Jacqui Marshall, Interim Chief, Operating Officer:
The University of Exeter is enjoying a sustained period of exceptional success. We are ranked solidly in the top ten in the main UK higher education league tables, we continue to strengthen our international reputation, and were recently named as The Time and The Sunday Times Sports University of the Year.
These remarkable achievements have been attained against a backdrop of unprecedented change within the Higher Education sector. In essence, Government funding for every university is becoming a thing of the past, with the onus now solely on each institution to be responsible for their own funding.
Why should this matter to our students? Quite simply, for Exeter to achieve its global ambitions and continue to enhance its standards and reputation- which in turn enhances the value of your degree across the glove- then we need to ensure that our strategy and long-term financial planning match that ambition.
This is not a simple task- but the rewards are worth it. Exeter attracts some of the very best academic staff and students not just from the UK, but worldwide. They come because of our outstanding reputation and our place on the global stage.
In order to reinforce these standards, we need to adapt and evolve to the changing landscape. This includes transforming the way we deliver services to meet the expectations that are rightly placed upon us from students and staff alike. It also means developing courses and programmes that compete with the best in the world, so we can continue to attract the brightest mind to our University.
Our Transformation Programme will ensure that we have the very best staff focusing on the right places, doing the right things. Becoming more efficient in our services means we can hire more world class academics, proactively respond to the changing face of the sector, and most importantly, continue to invest in the areas that our students and staff care most about.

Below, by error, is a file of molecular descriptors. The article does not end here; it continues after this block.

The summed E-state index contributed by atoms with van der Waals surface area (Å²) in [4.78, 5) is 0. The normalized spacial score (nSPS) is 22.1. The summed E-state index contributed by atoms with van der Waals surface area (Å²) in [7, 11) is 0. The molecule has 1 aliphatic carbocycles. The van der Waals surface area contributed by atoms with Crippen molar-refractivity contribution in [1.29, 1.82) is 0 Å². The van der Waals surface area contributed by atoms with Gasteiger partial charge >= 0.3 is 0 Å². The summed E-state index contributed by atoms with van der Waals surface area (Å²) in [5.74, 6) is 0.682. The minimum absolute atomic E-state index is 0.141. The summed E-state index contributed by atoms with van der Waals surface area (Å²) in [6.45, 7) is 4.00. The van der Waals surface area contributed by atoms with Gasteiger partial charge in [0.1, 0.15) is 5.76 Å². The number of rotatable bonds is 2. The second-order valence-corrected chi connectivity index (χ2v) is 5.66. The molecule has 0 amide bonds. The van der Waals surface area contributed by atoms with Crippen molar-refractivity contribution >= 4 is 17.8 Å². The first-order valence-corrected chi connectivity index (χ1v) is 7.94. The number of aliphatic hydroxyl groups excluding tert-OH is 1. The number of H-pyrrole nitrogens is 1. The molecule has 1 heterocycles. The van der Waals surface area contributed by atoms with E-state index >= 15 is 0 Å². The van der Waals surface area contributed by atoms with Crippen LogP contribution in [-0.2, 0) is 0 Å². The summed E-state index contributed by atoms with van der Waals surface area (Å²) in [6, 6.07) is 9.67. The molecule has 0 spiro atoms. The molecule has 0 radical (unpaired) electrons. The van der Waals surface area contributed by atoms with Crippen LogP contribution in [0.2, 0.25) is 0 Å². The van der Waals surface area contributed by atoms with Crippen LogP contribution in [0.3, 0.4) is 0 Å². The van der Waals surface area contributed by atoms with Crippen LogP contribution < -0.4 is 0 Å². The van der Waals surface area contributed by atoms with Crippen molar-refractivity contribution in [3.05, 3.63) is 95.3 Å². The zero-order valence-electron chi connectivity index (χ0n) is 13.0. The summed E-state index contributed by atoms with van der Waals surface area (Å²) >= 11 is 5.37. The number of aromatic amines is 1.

The Guild and the University’s Library and Culture Services agreed to work together to create a stronger single combined music offer for students at our Exeter campuses. It was felt that it would be beneficial to bring two separate offices together and it was agreed that the Guild was the right place to manage student-focused extra-curricular activities.
Students are now much closer to decisions that shape how the service runs and what it offers and they are now actively involved in delivering music at Exeter. Staff in the University Music Office had the option to join the Students’ Guild, though some chose to take up the option of voluntary severance from the University instead. The Guild also had an additional budget of 72k to fund these services.
This has been a good example of the University and the Guild, both management and sabbatical team, working together in a student led way to enhance the student experience.
Dom Self, Former ExTunes Vice-President:
Last term the University cut all support staff for music as part of its staff streaming process. It also reduced the amount of funding music receives from the University. Four members of staff lost their jobs and consequently all of their responsibilities were dumped upon myself and five other students, with hardly any prior warning, during exam time. The cuts themselves, but also the way they were handled, have made a lot of students involved in music incredibly angry.